This we know: when the new kid arrives, the show jumps the shark. So what do we make of a television series that’s all – and only – about the kid’s arrival? Premiering April 12, the new ABC comedy Notes from the Underbelly, based on a comic novel of the same name, is perhaps the first series to elevate pregnancy from soapy plot point to entire premise. Notes features L.A. couple Andrew (Peter Cambor) and Lauren (Jennifer Westfeldt, presumably having kissed her last Jessica Stein), who worry that their lifestyles will have to change if Lauren gets pregnant – only to find that once she does, they worry that their lifestyles will have to change.
Call it thirtysomething weeks – and call it a sign of the times. It’s not just that pregnancy, once regarded as unsettling evidence of lady parts at work, has, on TV and elsewhere, come out from under the muumuu. (Remember: Lucille Ball, when visibly bulging with Little Ricky, was not allowed to use the word “pregnant” on her show. She had to say “expecting.”) What with all today’s talk – and books, and curmudgeonly newspaper columns, and “trend pieces” – about chic, narcissistic yuppie parents, their getting their “own” TV show was as inevitable as a daycare ear infection.
Now, inevitable doesn’t mean 100% bad. First, unless the show lasts much longer than anyone might expect, it will be one of the rare sitcoms featuring children before they’re old enough to be impish. Second, there are funny bonus moments – the kid at the schmancy school where Lauren does college counseling who cites the dollar amount of his trust fund in his admissions essay, the professional scrapbooker with vanilla-scented business cards – and flashes of nice, precise joke writing. (Andrew’s requisite slacker buddy denying, hotly, that he worked as a clown: “I was a charity auctioneer who did light banter.”) Third, there’s Rachael Harris, who plays Lauren’s requisite anti-“mommy-cult” friend, Cooper, and whose serious comedy resume includes the Groundlings and The Daily Show. Her crackling deadpan (“Okay, but if the baby’s not cute I’m not gonna lie to you”) helps elevate the character above the otherwise obvious single ‘n’ bitter beeyotch. And, turning a clich’ on its head (or is that a clich’ too?), it’s the husband who starts going overboard with the pregnancy research. (“The Birthing Lesbian?” Lauren asks, holding up a book. Andrew’s defense: “I heard it had some good stuff about preventing preeclampsia.”) Other details, such as heinous maternity portraiture, seem to come (in a good way) out of the jot-that-down notebook of a writer who’s been there; though sadly (for comedy purposes), she apparently never attended a shower where friends were required to make and paint a plaster cast of the mom-to-be’s belly.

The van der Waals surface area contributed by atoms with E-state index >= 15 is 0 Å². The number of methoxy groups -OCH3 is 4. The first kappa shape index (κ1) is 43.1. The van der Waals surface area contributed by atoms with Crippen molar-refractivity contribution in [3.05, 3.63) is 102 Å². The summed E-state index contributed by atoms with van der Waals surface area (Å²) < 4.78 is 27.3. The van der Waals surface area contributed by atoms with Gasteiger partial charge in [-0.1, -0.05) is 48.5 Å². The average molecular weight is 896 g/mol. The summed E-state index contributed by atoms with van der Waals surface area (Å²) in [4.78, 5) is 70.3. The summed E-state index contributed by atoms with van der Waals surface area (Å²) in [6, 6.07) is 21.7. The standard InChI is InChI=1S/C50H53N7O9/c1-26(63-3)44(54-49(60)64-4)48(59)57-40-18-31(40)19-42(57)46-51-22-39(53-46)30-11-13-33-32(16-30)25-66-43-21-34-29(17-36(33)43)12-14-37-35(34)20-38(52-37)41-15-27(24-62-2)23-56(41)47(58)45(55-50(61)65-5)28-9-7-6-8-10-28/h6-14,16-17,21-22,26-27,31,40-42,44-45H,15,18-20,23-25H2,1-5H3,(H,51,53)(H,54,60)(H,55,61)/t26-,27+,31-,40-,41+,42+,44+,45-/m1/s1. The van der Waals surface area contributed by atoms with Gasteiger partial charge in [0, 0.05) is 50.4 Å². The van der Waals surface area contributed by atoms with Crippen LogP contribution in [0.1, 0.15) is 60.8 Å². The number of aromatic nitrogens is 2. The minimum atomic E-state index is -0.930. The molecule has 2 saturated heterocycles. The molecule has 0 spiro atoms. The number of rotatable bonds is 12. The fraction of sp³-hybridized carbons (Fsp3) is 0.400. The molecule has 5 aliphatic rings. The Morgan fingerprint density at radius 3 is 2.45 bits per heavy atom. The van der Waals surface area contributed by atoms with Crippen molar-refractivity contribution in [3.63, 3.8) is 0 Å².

Unfortunately, though, the funny bits are almost all incidental, throwaway window dressing. There’s nothing funny at all about Lauren’s walking in on a woman using a breast pump and walking out horrified. There’s nothing funny at all about the sour lady at the shower – who, natch, is also fat – flashing Lauren and Andrew to show them how nursing has ruined her boobs (thus sparking one of the expecting couple’s many “What have we done?” moments). There’s nothing funny at all – ever, folks – about delivery room slapstick. (Julie, Lauren’s other required friend, the one in the mommy cult, winds up there, naturally, with Lauren and Andrew holding her legs, and Cooper holding the video camera.) Or about sight gags humiliating to women – Lauren lying awkwardly in bed with her legs up after let’s-get-pregnant sex, while her doofy husband leaves to watch Lost (“Can I at least have a pretzel?”) – on a show that should be their friend. Vomit jokes, fat jokes, hormone jokes, maternity underwear jokes (there are like seven in three episodes), water-breaking jokes: feh. In short, there’s nothing funny about the show’s very subject matter. That’s a problem! I’m not saying there’s no humor there; I’m saying there’s no humor here.